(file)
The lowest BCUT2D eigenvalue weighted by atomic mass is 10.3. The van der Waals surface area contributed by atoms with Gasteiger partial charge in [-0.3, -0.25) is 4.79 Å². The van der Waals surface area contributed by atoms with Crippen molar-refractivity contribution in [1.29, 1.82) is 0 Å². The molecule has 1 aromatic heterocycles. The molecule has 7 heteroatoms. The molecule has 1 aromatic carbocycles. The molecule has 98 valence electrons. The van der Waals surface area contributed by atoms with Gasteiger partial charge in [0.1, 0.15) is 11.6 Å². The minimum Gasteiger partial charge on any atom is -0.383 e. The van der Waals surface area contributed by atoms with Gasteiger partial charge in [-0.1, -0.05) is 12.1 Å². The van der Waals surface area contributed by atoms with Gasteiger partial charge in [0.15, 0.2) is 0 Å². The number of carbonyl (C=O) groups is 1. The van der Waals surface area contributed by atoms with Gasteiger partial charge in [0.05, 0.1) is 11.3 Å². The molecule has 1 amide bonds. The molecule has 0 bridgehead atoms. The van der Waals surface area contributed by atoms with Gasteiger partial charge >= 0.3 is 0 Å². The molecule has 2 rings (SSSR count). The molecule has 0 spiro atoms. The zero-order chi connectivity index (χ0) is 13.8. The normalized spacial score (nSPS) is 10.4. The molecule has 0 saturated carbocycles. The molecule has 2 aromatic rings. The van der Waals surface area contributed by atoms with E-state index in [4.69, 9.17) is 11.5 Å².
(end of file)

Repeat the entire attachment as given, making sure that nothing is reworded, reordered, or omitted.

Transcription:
The lowest BCUT2D eigenvalue weighted by atomic mass is 10.3. The van der Waals surface area contributed by atoms with Gasteiger partial charge in [-0.3, -0.25) is 4.79 Å². The van der Waals surface area contributed by atoms with Crippen molar-refractivity contribution in [1.29, 1.82) is 0 Å². The molecule has 1 aromatic heterocycles. The molecule has 7 heteroatoms. The molecule has 1 aromatic carbocycles. The molecule has 98 valence electrons. The van der Waals surface area contributed by atoms with Gasteiger partial charge in [0.1, 0.15) is 11.6 Å². The minimum Gasteiger partial charge on any atom is -0.383 e. The van der Waals surface area contributed by atoms with Gasteiger partial charge in [-0.1, -0.05) is 12.1 Å². The van der Waals surface area contributed by atoms with Gasteiger partial charge in [0.15, 0.2) is 0 Å². The number of carbonyl (C=O) groups is 1. The van der Waals surface area contributed by atoms with Gasteiger partial charge in [0.05, 0.1) is 11.3 Å². The molecule has 1 amide bonds. The molecule has 0 bridgehead atoms. The van der Waals surface area contributed by atoms with Gasteiger partial charge >= 0.3 is 0 Å². The molecule has 2 rings (SSSR count). The molecule has 0 spiro atoms. The zero-order chi connectivity index (χ0) is 13.8. The normalized spacial score (nSPS) is 10.4. The molecule has 0 saturated carbocycles. The molecule has 2 aromatic rings. The van der Waals surface area contributed by atoms with E-state index in [4.69, 9.17) is 11.5 Å².